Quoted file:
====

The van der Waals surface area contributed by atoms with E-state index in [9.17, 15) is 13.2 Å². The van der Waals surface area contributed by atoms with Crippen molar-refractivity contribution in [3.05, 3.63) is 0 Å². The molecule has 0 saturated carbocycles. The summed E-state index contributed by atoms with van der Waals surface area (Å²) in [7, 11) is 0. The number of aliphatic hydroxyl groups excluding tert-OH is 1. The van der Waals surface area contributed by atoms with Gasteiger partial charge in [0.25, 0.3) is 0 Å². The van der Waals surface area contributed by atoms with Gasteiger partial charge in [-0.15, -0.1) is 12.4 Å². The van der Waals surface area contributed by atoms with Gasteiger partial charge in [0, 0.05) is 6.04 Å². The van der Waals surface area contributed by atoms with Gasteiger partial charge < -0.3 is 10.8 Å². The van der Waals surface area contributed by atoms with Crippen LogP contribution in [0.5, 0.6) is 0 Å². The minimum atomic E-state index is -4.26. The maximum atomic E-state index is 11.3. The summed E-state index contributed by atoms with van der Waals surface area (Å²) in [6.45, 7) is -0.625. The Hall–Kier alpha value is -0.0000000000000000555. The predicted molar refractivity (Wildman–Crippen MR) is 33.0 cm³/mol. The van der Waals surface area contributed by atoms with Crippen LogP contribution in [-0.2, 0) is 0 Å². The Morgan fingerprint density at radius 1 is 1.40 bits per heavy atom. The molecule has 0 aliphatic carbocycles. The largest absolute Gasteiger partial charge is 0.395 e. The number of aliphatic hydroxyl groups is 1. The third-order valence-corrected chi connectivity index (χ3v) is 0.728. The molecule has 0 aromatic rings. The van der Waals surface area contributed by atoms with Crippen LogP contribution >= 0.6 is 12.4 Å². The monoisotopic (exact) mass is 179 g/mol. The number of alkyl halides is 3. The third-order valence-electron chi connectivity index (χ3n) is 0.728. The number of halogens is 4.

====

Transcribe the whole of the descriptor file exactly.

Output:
The van der Waals surface area contributed by atoms with E-state index in [9.17, 15) is 13.2 Å². The van der Waals surface area contributed by atoms with Crippen molar-refractivity contribution in [3.05, 3.63) is 0 Å². The molecule has 0 saturated carbocycles. The summed E-state index contributed by atoms with van der Waals surface area (Å²) in [7, 11) is 0. The number of aliphatic hydroxyl groups excluding tert-OH is 1. The van der Waals surface area contributed by atoms with Gasteiger partial charge in [0.25, 0.3) is 0 Å². The van der Waals surface area contributed by atoms with Gasteiger partial charge in [-0.15, -0.1) is 12.4 Å². The van der Waals surface area contributed by atoms with Gasteiger partial charge in [0, 0.05) is 6.04 Å². The van der Waals surface area contributed by atoms with Gasteiger partial charge < -0.3 is 10.8 Å². The van der Waals surface area contributed by atoms with Crippen LogP contribution in [0.5, 0.6) is 0 Å². The minimum atomic E-state index is -4.26. The maximum atomic E-state index is 11.3. The summed E-state index contributed by atoms with van der Waals surface area (Å²) in [6.45, 7) is -0.625. The Hall–Kier alpha value is -0.0000000000000000555. The predicted molar refractivity (Wildman–Crippen MR) is 33.0 cm³/mol. The van der Waals surface area contributed by atoms with Crippen LogP contribution in [-0.2, 0) is 0 Å². The Morgan fingerprint density at radius 1 is 1.40 bits per heavy atom. The molecule has 0 aliphatic carbocycles. The largest absolute Gasteiger partial charge is 0.395 e. The number of aliphatic hydroxyl groups is 1. The third-order valence-corrected chi connectivity index (χ3v) is 0.728. The molecule has 0 aromatic rings. The van der Waals surface area contributed by atoms with Crippen LogP contribution >= 0.6 is 12.4 Å². The monoisotopic (exact) mass is 179 g/mol. The number of alkyl halides is 3. The third-order valence-electron chi connectivity index (χ3n) is 0.728. The number of halogens is 4.